Department of Agriculture (USDA) Secretary Sonny Perdue announced May 2 an interim final rule to relax food content standards in the National School Lunch Program. The requirements, first established in the 2010 Healthy, Hunger-Free Kids Act, made federal grants for meals conditional on reductions in calories, sodium and trans fat content and increases in fruit, vegetables and whole grains.
The USDA will now allow states to grant exemptions on whole grains standards for the 2017-2018 school year and schools will not be required to meet more stringent low-sodium goals put in place by the act. Those goals would have required sodium levels in school lunches to average less than 1,230 mg in elementary schools, 1,360 mg in middle schools, and 1,420 mg in high schools. For the following school year, these levels would drop to 935 mg for elementary schools, 1,035 mg for middle schools, and 1,080 mg for high schools. Schools will also be allowed to serve 1 percent fat flavored milk. These changes are temporary, and the USDA has said it will "take all necessary regulatory actions to implement a long-term solution," and is currently working on guidance for the rule change expected to be issued soon.
The American Health Care Act passed the House by a vote of 217-213 on May 4 and is now in the hands of the Senate. The bill in part decreases funding for Medicaid by $880 billion, or 25 percent, over 10 years. The decrease has some in the special education community concerned for its impact on states' abilities to cover the costs of special education services, The New York Times reports. If realized, the decrease may result in the federal government essentially transferring the burden of health care to states. To cover the gap, states may need to raise taxes, limit eligibility or cut services for students with disabilities. Competition for funding may also develop between schools and hospitals or clinics that serve Medicaid-eligible children. Senators have indicated a preference for starting work on their own bill.
A new blog series from the Learning Policy Institute seeks to elevate innovative and evidence-based district- and state-level initiatives, inform policy conversations, and contribute to an important national discussion on building a strong and stable teacher workforce. Read the first installment, State Policymakers Respond to Teacher Shortages.
(Archived recording from May 5): High-Quality Professional Learning for Teachers: What We Can Learn From Canada
Effective ongoing professional learning for teachers is a key component to their success in the classroom. Learning Forward has for decades led work across the states in this area, creating state professional learning standards and advocating for high-quality, meaningful opportunities for teachers. Learning Forward recently commissioned research into how Canada supports its teachers, since several Canadian provinces lead the world in student achievement. Experts from Learning Forward will discuss this research and how state policymakers can apply what they learned. Standing Committee members are welcome to listen in on this webinar for the International Education Study Group.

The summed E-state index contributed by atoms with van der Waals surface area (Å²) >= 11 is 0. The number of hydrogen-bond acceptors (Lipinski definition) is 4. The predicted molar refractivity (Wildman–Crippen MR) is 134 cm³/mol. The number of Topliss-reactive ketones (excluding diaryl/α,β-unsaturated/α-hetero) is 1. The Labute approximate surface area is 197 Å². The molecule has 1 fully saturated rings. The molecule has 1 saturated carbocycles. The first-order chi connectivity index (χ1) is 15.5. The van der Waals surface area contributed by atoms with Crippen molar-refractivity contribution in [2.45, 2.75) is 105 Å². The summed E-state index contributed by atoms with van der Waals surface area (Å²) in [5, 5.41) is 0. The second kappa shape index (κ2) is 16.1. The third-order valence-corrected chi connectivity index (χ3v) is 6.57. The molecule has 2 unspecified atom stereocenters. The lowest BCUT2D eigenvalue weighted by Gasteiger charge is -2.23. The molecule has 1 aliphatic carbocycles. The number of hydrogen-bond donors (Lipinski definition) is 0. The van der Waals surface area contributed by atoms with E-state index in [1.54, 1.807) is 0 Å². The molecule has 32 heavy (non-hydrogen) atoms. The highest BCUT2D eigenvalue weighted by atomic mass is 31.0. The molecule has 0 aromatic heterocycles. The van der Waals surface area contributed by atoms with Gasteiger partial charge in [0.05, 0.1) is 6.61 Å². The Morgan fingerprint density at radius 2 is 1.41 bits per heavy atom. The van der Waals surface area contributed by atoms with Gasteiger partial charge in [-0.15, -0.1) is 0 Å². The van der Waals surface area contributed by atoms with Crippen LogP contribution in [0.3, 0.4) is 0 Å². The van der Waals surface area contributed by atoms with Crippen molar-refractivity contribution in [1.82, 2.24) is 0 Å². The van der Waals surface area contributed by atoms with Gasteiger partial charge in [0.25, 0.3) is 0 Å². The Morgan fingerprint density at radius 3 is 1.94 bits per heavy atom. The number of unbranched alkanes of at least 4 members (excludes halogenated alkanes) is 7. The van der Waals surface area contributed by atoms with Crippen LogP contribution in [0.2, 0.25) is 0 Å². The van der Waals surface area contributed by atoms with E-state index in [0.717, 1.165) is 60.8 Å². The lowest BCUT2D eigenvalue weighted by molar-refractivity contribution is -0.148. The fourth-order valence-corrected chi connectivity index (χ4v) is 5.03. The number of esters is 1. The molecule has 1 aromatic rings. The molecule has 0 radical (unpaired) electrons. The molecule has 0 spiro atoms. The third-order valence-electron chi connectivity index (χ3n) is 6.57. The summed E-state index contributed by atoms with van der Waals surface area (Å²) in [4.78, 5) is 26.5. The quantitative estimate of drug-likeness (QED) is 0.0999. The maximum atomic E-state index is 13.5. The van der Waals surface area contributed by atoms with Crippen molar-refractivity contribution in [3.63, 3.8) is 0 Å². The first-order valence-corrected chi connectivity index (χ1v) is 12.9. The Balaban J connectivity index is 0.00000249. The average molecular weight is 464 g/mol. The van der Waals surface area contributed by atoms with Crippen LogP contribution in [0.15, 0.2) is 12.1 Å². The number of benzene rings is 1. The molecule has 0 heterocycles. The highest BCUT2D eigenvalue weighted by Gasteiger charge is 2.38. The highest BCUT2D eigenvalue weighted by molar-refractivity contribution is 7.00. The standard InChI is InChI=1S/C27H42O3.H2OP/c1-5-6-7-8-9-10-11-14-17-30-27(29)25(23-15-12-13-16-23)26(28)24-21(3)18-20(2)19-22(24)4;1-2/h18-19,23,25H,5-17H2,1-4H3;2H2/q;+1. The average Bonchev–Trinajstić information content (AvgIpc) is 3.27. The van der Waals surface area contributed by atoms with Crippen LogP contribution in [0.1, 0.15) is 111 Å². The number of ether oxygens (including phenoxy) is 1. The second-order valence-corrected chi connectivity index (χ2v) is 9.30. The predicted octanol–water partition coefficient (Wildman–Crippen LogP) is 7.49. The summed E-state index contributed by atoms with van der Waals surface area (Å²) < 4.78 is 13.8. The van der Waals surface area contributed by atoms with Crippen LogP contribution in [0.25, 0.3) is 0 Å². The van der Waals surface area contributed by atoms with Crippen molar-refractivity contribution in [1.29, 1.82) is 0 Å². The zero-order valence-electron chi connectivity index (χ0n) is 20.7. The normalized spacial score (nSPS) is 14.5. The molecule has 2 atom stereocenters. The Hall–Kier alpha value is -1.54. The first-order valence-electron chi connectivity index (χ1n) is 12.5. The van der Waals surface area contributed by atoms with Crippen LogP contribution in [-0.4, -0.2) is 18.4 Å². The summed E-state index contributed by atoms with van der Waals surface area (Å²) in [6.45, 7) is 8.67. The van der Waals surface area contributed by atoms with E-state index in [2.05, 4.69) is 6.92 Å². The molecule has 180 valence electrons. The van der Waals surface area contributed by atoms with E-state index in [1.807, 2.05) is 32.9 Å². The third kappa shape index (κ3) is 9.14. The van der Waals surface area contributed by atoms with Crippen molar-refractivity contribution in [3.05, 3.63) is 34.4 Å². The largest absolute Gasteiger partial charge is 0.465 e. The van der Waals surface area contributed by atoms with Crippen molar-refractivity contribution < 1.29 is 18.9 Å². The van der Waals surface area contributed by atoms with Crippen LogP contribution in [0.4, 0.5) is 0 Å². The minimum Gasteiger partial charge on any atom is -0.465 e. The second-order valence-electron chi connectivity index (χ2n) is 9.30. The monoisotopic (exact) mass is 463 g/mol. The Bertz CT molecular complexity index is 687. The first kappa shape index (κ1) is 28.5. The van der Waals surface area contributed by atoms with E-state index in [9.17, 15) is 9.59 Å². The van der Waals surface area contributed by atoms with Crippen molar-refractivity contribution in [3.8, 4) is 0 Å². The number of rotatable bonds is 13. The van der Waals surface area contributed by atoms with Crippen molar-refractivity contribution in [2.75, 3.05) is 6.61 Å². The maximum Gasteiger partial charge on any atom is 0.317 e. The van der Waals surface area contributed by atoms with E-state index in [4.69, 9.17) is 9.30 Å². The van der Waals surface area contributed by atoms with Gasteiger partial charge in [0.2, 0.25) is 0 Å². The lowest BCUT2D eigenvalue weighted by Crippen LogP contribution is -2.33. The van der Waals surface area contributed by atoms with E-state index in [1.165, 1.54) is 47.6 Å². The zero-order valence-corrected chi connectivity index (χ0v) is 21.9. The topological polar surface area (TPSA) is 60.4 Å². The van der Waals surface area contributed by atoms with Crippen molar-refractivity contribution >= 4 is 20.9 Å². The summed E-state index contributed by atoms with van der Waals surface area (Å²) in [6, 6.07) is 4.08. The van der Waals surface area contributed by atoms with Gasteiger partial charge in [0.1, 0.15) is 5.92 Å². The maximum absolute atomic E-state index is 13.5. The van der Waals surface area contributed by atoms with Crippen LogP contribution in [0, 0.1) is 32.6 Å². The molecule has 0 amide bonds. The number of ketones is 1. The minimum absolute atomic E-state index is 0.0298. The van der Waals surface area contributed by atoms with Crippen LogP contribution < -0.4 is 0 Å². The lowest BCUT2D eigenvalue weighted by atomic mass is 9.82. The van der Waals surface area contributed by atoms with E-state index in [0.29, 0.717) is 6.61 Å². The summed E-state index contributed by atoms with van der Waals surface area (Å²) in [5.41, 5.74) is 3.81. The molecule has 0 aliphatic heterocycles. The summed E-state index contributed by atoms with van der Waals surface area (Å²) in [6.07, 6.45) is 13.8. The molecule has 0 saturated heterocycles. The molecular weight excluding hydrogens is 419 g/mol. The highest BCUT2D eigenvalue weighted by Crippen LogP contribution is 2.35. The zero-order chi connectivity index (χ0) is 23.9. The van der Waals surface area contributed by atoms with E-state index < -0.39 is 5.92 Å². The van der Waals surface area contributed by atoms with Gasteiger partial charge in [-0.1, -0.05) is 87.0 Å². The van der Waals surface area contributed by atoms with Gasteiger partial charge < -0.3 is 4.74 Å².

May 24 at 1 p.m. ET: Preschool Effects: What the Research Does and Does Not Say
Between 2002 and 2015, state spending on preschool programs nearly doubled from $3.3 billion to $6.2 billion. While mostly pointing to the positive educational benefits of high-quality preschool, some educational research has found the effects may fade out over time. This webinar aims to bring consensus answers from top early childhood education researchers to questions such as:
Senator Peggy Lehner, Vice Chair
Senator Peggy Lehner has been in the Ohio Senate for the past six years and has served as chairman of the Senate Education Committee during that entire time. She previously served in the Ohio House and spent 12 years on City Council in Kettering, Ohio. She is a member of the NCSL International Study Group, is vice chair of the NCSL Education Standing Committee and last year served as an Early Learning Fellow and participated in the Aspen Institutes Summer program on Equity in Education.
Senator David Sokola, Vice Chair
Senator David Sokola has been the Senate Education Committee chair in Delaware for more than 20 years, and education is an issue that remains very important to him. He is a member of the NCSL International Study Group, and serves as vice chair of the NCSL Education Standing Committee. Outside of his role as a legislator, Sokola works full time as a senior lab technician for DuPont. He has been a certified spinning instructor for 15 years, and teaches classes at the YMCA.
NCSL will feature two education standing committee officers each month. View the entire list here.
Questions about the NCSL education program newsletter? Contact Madi Webster.